Blagojevich gets immunity in horseracing civil case
BY NATASHA KORECKI AND DAVE MCKINNEY Staff Reporters March 2, 2011 11:52AM
Updated: March 2, 2011 5:43PM
Rod Blagojevich may be facing retrial in April for criminal charges — but he’s still entitled to court immunity in another case, the 7th U.S. Circuit Court of Appeals ruled Wednesday.
The appeals court ruled that Blagojevich can have immunity from a civil lawsuit filed by the casinos challenging a horseracing bill. Blagojevich was charged criminally with plotting to shake down a horseracing executive for a campaign contribution. He later signed the bill into law. He didn’t get the contribution.
“You’re not allowed to just bring governors into court because you make allegations into wrongdoing,” said Blagojevich civil lawyer, Jay Edelson. “I think the decision really has wide-ranging implications.”
“These huge casinos are saying that Rod ought to pay them money, under a theory that we thought was frivolous. The former governor individually is out of this lawsuit.”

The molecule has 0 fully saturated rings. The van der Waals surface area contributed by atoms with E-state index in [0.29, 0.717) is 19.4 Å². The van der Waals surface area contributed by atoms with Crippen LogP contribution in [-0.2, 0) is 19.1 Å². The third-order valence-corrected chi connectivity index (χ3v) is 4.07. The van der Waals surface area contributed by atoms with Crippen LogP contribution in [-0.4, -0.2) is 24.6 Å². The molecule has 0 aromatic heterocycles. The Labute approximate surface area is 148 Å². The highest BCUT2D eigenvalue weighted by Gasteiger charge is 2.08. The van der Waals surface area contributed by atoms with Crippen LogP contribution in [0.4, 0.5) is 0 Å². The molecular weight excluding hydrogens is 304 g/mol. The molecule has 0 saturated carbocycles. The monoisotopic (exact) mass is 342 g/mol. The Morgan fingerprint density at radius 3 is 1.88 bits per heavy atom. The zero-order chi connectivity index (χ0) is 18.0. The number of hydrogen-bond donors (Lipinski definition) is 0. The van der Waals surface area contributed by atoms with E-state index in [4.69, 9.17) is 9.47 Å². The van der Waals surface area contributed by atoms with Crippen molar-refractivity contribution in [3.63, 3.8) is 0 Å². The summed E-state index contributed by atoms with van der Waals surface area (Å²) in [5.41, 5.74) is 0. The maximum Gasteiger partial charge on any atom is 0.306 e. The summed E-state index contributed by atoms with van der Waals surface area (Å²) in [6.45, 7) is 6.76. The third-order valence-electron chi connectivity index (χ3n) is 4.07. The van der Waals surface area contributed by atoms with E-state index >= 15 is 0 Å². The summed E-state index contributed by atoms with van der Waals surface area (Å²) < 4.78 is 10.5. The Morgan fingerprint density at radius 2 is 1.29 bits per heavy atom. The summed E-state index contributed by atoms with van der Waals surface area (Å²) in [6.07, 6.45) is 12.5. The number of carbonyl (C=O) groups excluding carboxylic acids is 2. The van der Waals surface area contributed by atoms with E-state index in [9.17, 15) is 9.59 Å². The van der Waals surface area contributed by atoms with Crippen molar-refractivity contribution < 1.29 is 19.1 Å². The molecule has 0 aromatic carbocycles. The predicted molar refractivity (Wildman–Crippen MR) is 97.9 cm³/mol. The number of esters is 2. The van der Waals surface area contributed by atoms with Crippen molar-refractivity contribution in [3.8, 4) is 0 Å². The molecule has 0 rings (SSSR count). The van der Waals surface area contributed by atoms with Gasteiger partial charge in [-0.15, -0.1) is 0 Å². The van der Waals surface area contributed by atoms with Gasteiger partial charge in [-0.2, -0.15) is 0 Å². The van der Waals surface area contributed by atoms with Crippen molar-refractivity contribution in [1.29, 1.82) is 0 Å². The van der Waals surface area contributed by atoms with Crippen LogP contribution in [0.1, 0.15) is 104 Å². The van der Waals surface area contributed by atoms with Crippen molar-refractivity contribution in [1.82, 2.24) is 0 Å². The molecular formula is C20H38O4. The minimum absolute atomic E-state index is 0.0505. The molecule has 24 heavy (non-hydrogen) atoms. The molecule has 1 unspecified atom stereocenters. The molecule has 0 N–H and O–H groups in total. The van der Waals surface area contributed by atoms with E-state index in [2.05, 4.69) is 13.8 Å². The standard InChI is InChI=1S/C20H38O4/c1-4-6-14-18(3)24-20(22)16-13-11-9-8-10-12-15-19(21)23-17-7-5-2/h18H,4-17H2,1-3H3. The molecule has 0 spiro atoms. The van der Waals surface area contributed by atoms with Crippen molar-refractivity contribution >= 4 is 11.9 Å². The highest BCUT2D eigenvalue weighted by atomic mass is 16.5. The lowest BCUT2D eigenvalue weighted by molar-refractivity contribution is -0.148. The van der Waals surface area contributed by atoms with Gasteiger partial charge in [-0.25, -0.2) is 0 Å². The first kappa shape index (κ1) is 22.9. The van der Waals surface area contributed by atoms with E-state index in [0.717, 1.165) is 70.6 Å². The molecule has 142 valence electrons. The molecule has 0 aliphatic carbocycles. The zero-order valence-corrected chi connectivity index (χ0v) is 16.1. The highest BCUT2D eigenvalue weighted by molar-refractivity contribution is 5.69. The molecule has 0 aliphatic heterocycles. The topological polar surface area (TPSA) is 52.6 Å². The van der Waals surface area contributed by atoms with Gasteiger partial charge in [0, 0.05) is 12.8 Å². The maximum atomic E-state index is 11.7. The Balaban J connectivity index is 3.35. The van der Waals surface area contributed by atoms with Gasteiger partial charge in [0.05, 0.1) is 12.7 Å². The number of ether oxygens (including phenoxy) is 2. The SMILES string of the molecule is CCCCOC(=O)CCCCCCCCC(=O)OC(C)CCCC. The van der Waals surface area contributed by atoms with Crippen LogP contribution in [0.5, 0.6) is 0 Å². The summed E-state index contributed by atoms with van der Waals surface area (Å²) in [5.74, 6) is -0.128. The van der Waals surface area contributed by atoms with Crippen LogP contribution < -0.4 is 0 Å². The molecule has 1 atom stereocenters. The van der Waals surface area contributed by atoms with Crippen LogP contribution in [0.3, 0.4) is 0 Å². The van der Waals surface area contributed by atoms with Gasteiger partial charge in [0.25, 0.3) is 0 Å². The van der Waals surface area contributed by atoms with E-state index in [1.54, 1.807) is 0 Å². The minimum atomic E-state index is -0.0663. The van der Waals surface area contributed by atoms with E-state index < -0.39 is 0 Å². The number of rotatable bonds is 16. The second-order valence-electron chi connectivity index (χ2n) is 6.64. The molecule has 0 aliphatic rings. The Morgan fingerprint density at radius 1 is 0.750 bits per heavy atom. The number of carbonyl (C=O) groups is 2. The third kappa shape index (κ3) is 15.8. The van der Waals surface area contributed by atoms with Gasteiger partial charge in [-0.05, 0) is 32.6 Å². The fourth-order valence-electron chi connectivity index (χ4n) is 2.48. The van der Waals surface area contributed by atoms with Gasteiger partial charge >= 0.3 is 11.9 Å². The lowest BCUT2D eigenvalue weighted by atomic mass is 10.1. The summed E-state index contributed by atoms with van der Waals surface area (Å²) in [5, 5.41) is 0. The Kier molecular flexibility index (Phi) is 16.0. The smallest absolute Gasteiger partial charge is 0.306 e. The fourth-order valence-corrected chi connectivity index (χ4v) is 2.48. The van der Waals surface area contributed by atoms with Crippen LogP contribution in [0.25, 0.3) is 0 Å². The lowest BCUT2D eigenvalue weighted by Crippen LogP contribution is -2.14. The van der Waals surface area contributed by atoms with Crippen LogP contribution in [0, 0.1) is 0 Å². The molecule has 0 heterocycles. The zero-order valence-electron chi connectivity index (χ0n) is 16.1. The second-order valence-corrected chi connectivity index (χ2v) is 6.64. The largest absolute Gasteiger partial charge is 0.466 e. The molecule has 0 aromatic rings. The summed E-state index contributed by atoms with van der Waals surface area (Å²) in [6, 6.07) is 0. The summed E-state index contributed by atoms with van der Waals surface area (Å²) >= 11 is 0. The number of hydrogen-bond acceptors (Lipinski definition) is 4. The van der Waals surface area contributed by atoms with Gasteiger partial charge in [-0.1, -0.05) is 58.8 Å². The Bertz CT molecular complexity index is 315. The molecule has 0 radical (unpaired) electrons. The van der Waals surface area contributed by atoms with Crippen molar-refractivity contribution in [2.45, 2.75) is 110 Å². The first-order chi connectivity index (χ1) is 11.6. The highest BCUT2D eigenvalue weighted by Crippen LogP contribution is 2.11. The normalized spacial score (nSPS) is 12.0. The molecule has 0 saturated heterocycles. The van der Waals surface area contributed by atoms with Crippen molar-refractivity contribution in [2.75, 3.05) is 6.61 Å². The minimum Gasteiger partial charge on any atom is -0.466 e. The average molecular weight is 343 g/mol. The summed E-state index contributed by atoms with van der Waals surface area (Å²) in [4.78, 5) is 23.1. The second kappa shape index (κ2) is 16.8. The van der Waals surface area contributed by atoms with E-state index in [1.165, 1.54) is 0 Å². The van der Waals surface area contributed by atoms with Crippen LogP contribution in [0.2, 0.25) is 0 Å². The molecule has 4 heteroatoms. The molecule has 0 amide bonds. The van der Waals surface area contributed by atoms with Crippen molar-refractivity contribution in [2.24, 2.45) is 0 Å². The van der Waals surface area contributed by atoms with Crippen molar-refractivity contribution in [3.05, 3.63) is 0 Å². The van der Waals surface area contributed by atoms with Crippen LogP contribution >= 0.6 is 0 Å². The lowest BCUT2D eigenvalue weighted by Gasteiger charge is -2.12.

A lawyer representing the casinos could not be immediately reached.
Reversing the lower court, the appeals panel left in place a temporary restraining order that bars the racetracks from accessing a $100 million-plus pool of casino profits.
That order will enable the casino industry to pursue a claim that the changes to state law setting up the diversion of casino profits to the racing industry were a result of a racketeering conspiracy between the racetracks and Blagojevich.
The casinos argued that state racing laws were changed as part of a deal between Blagojevich and Johnston to set up the diversion in exchange for campaign contributions to Blagojevich.
“The object of the conspiracy was to put money in Blagojevich’s pocket (or in his campaign committee’s coffers) in exchange for the enrichment of the racetracks at the casinos’ expense via the enactment and signing of the Racing Acts,” Justice Sykes wrote in the court’s majority opinion. “The casinos’ injury flowed directly from the conspiracy, or so a
reasonable jury could conclude.”